There were a great many fascinating talks at the conference in Amman. The following caught my attention:
Dr Heyam Dalky on Perception and Coping with Stigma of Mental Illness: Arab Families' Perspectives
Since I trained in the late 1970s there has been a marked positive change in the social stigma associated with medical and mental health conditions. People are by and large more enlightened regards epilepsy for example. Although perhaps some of the progress can be related to medication, medicine management and community follow-up. Mental health professionals and services are aware of the potential damage that a diagnosis of 'schizophrenia' can inflict on young adults. Despite any sense of progress I might see, there is much still to be done as campaigns such as Time To Change attest.
It was very useful then to revisit the historical development of thought in stigma. Dr Dalky also shared global insights into stigma perception within families by citing research in a range of countries; for example, in Jordan, Morocco, Sweden, Germany, China, Malaysia, and Ethiopia.
Within Hodges' model the individual, as in the self, is given a pivotal and yet mobile place (transferable from the top of the model to the center) this led me to the concept of self-stigma (Corrigan, 2009) as I draft a paper on h2cm, case formulation and diagrams.
In her presentation Dr Dalky notes:
- Link and Phelan (2001) defined stigma as the co-occurrence of the components of:
- labeling, stereotyping, separation, status loss, and discrimination.
- “self-stigma” or “stigma perception,” is the extent to which individuals believe others stigmatize them because of who they are.
Heyam F. Dalky, PhD, RN, Jordan University of Science & Technology, Irbid, Jordan
Ever since my engineering aptitude was measured in the mid 1970s by predicting the movement of a series of gears I've always held a special place for aptitude and attitude, as reflected here on W2tQ.
Mrs. Maxie Andrade, et al. presentation Aptitude Towards Nursing: Is it Measurable? highlighted a central challenge within nurse education.
Nurse training represents a major personal investment for the student (their family too in many cases), the educational institutions and societies concerned. As a sign-off mentor I assess third year students on their final placement. This is a great responsibility that is usually a privilege, but it can be a frustration at the loss entailed for a failing student.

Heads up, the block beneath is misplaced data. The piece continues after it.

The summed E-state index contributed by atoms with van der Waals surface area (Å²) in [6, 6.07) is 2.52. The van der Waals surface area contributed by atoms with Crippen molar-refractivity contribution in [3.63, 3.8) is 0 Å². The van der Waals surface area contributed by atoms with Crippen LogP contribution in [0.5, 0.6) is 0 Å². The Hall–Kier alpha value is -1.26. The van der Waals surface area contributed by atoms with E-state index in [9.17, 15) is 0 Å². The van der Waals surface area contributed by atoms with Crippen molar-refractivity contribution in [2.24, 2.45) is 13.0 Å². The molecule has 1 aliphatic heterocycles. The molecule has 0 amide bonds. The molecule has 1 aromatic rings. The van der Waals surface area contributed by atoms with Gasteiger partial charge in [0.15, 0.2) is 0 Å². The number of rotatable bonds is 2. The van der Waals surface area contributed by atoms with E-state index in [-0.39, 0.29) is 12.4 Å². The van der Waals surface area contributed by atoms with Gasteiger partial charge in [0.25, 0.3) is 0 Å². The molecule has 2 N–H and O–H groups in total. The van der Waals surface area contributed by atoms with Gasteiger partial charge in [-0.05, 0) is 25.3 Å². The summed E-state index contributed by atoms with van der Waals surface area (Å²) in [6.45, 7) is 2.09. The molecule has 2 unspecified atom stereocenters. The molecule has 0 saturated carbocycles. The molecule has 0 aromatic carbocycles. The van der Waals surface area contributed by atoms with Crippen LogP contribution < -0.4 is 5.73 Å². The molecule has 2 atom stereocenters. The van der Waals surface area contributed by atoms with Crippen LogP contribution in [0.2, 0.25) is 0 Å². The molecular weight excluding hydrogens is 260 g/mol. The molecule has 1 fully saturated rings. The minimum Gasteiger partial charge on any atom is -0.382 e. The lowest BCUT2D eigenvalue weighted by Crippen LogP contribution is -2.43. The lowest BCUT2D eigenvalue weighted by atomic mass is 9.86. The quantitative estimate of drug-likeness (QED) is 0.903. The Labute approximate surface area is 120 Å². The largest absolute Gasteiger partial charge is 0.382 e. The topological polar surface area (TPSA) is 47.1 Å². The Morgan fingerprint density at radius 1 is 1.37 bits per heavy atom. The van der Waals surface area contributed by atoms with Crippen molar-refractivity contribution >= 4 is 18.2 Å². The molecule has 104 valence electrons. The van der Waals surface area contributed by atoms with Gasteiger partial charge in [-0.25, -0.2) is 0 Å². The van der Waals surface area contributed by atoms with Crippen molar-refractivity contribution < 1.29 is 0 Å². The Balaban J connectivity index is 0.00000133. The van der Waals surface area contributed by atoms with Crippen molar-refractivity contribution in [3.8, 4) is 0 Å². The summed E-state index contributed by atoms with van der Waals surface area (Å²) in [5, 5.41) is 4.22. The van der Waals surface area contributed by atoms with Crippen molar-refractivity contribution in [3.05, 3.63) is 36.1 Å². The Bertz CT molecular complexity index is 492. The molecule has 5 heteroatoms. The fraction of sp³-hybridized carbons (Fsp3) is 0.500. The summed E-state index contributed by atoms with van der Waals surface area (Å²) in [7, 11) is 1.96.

Mrs Andrade defined aptitude:
Is a condition, a quality or a set of qualities in an individual, which is indicative of the probable extent to which one will be able to acquire under suitable training some knowledge, skill or composite of knowledge, understanding and skillThe main questions:
Ref: Mangal S L. General Psychology. Fifteenth reprint. New Delhi: Sterling Publishers Pvt. Ltd; 2008.
Do nursing students possess the required ability (aptitude) to become an effective nurse?
What abilities do we really expect from nursing students?The development of a tool to measure aptitude was described, reviewing the literature. Are there any existing tools within nursing? What exactly should a tool measure? Statistics and results were listed. This was a very interesting presentation and of particular interest to me.
Mrs. Maxie Andrade, Asst. Professor, Manipal College of Nursing Manipal, Manipal University
There was also a reminder of the time left to achieve the Millennium Development Goals [MDGs] c/o Prof. Hester C. Klopper's keynote: The nursing education tipping point: Forces of change.
One thing I noticed and a sign of the issues in the Eastern Mediterranean is that the JNC conference website has proved unavailable at times. It is accessible as I post this.
Andrade M. Perceptions of health care consumers, deliverers and nurse educators on nurses, nursing practice and nursing education system. Manipal University, Manipal: 2010. (Dissertation work).
Andrade M. Choice of nursing career: Pleasure or pressure. International Journal of Nursing Education. 2012; 4(1); 42-44.
Corrigan, P.W., Larson, J.E., Rüsch, N. (2009). Self-stigma and the “why try” effect: impact on life goals and evidence-based practices. World Psychiatry. 8(2): 75–81.